In numb mutants, the localization of Neur is affected in such a way that both daughters inherit Neur. Does this have a consequence? The results argue that unlike Numb there is no consequence to the non-asymmetric localization and segregation of Neur to both daughters. For instance, in wild type the sib cell does not inherit Neur, thus, the potentiation of Notch in this cell by Neur occurs in a cell non-autonomous mechanism (removing the extracellular domain of Notch bound by Delta) and there is no role for Neur in the sib itself. Thus, in numb mutants although both daughters inherit Neur, they still adopt a sib fate (Bhat, 2011).

Lateral adhesion drives reintegration of misplaced cells into epithelial monolayers

Cells in simple epithelia orient their mitotic spindles in the plane of the epithelium so that both daughter cells are born within the epithelial sheet. This is assumed to be important to maintain epithelial integrity and prevent hyperplasia, because misaligned divisions give rise to cells outside the epithelium. This assumption was tested in three types of Drosophila epithelium; the cuboidal follicle epithelium, the columnar early embryonic ectoderm, and the pseudostratified neuroepithelium. Ectopic expression of Inscuteable in these tissues reorients mitotic spindles, resulting in one daughter cell being born outside the epithelial layer. Live imaging reveals that these misplaced cells reintegrate into the tissue. Reducing the levels of the lateral homophilic adhesion molecules Neuroglian or Fasciclin 2 disrupts reintegration, giving rise to extra-epithelial cells, whereas disruption of adherens junctions has no effect. Thus, the reinsertion of misplaced cells seems to be driven by lateral adhesion, which pulls cells born outside the epithelial layer back into it. These findings reveal a robust mechanism that protects epithelia against the consequences of misoriented divisions (Bergstralh, 2015).

Previous work demonstrated that metaphase spindles in the cuboidal follicle epithelium are oriented between 0° and 35° relative to the plane of the layer, roughly perpendicular to the apical-basal axis of the cell. Metaphase spindle orientation in this tissue relies on the canonical factors Mud and Pins, and mutants in either gene randomize spindle orientation. Unexpectedly, this study found that the organization of the epithelium is maintained in mud and pins mutants. This is not due to post-metaphase correction of division angles, as vertically oriented spindles persist into telophase in mud mutants (Bergstralh, 2015).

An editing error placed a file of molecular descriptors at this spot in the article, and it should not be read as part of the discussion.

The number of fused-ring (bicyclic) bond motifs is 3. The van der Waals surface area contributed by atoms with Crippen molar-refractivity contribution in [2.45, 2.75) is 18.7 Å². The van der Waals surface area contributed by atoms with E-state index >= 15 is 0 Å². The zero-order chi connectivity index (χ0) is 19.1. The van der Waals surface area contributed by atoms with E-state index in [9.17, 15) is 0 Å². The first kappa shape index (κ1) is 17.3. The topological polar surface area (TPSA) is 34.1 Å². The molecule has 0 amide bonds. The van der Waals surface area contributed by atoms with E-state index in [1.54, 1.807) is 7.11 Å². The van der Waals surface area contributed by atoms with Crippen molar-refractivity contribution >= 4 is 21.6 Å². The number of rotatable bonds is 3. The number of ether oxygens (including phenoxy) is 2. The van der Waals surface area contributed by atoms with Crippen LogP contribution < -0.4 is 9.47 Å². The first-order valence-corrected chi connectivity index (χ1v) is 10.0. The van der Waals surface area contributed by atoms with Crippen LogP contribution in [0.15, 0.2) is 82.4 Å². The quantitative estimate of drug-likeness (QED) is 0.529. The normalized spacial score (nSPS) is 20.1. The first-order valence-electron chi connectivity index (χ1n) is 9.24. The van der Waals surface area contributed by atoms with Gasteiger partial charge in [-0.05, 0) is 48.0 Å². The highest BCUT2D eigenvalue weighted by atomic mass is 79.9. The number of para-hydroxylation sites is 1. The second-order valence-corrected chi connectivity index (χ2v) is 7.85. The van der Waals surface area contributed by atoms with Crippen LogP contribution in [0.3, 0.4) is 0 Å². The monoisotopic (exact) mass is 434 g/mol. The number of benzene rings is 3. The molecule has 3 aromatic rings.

To disrupt spindle orientation more severely, Inscuteable was ectopically expressed in follicle cells. In neuroblasts, this protein recruits Pins and Mud to the apical cortex of neuroblasts so that mitotic spindles are oriented along the apical-basal axis. It has a similar effect on spindle orientation when ectopically expressed in follicle cells. Rather than randomizing spindle orientation as in pins and mud mutants, Inscuteable orients almost all spindles perpendicular to the epithelial plane. Divisions are thus horizontal and produce an apical and a basal daughter. Like spindle randomization, this has no effect on tissue organization. In the neuroblast, spindle orientation controls cell fate by ensuring the asymmetric segregation of fate determinants to one daughter cell. Inscuteable expression in the follicle epithelium does not confer neural cell fate, because it does not cause expression of the transcription factor Deadpan. It was also observed that female flies expressing UAS-Inscuteable under the control of the strong follicle cell driver Traffic Jam-Gal4 are fertile, indicating that reorienting most divisions in the follicular epithelium does not disrupt egg chamber development (Bergstralh, 2015).